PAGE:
With the release of his latest novel, “The Ocean at the End of the Lane,” British author Neil Gaiman dominated the literary news during the month of June. I had never read any of his book, so rather than starting with his most recent, I chose to sink into the 10th anniversary edition of his award-winning “American Gods,” first published in 2001.
The novel follows Shadow, recently released from prison and on his way home to his wife and a fresh start working for a friend. But things do not go as planned, and en route, Shadow meets Mr. Wednesday, who hires the ex-con. Mystical happenings, macabre humor, and ancient legends, vendettas, and beings collide as the novel snakes its way towards a potentially grim conclusion.
It’s a novel that’s hard to pin down and that requires a kind of submitting to the experience to appreciate (which I did). This is to say, it’s either an academic’s biggest nightmare or an academic’s Disneyland. If you don’t mind not knowing what’s going on at all times, the rhythmic prose will carry you along to the end, where the novel’s internal logic reveals itself. As a bonus, the 10th anniversary edition features material that was not included in the original.
The pictured quote is uttered about halfway through the novel as a parenthetical aside delivered by Hinzelman, who is giving Shadow a tour of the town where he is staying (in hiding, under an assumed name). Gaiman traveled across the U.S. while writing the book, which makes it tempting to read a whole lotta something into these words (says the recovering academic).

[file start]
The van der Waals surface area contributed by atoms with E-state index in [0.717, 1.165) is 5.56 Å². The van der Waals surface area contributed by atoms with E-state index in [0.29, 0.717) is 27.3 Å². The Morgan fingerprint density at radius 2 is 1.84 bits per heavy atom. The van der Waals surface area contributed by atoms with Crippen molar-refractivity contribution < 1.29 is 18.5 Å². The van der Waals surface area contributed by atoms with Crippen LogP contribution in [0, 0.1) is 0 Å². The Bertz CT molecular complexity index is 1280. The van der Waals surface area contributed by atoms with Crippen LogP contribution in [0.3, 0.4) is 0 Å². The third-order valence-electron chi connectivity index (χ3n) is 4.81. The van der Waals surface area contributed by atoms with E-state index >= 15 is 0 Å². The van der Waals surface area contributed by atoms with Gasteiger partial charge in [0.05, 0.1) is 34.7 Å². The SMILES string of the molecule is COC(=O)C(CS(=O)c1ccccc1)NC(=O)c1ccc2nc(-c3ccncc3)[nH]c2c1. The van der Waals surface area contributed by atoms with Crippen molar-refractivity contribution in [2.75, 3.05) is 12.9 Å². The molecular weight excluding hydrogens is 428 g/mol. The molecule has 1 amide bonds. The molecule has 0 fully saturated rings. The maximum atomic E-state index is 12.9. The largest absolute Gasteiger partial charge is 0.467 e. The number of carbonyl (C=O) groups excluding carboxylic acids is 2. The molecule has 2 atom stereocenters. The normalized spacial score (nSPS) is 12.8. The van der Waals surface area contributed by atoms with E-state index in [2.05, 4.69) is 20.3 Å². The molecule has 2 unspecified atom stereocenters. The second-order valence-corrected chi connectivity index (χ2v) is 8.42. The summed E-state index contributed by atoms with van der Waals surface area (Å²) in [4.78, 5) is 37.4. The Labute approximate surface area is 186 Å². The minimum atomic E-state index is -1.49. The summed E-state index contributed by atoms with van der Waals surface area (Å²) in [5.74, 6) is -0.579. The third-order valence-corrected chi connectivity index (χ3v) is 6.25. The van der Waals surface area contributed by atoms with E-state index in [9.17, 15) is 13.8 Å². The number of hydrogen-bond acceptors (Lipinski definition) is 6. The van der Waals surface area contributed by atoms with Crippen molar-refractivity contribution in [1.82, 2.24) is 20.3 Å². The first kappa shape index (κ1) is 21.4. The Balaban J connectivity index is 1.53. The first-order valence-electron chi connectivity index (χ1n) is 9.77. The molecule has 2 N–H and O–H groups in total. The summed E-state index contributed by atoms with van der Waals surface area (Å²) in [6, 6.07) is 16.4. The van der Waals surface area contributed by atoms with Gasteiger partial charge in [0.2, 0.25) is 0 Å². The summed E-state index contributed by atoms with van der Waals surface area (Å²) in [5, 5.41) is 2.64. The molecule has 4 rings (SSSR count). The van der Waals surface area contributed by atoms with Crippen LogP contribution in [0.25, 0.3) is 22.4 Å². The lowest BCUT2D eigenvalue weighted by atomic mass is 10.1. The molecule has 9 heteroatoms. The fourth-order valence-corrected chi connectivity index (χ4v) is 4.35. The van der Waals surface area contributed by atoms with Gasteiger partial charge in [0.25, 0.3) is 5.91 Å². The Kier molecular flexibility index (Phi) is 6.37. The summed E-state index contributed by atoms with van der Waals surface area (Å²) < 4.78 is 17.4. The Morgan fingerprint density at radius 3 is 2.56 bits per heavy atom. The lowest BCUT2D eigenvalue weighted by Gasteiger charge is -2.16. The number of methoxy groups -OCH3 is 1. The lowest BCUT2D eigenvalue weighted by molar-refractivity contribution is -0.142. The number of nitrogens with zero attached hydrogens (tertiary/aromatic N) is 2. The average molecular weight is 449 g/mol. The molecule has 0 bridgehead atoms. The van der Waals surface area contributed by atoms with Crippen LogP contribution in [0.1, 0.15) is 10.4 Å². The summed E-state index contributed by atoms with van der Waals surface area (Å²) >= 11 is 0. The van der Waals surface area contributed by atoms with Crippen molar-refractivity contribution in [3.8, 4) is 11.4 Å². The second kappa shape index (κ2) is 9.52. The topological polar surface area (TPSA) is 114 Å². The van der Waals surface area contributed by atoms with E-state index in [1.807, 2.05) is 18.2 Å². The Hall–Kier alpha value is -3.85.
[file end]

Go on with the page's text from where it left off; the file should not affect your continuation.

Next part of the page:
The quote also made me think of Ann Patchett. In 2011, the bestselling novelist co-founded Parnassus Books in Nashville (her hometown) after both of the city’s bookstores closed because, she was repeatedly quoted as saying, “I didn’t want to live in a town without a bookstore.”
In a an interview with Stephen Colbert that you really should watch (click here), she said, “This is a tale of redemption.”
My town has a bookstore, and that’s just how I like it. But the quote—those are fighting words! So I wonder what you think: is a town without a bookstore somehow missing a piece of its soul?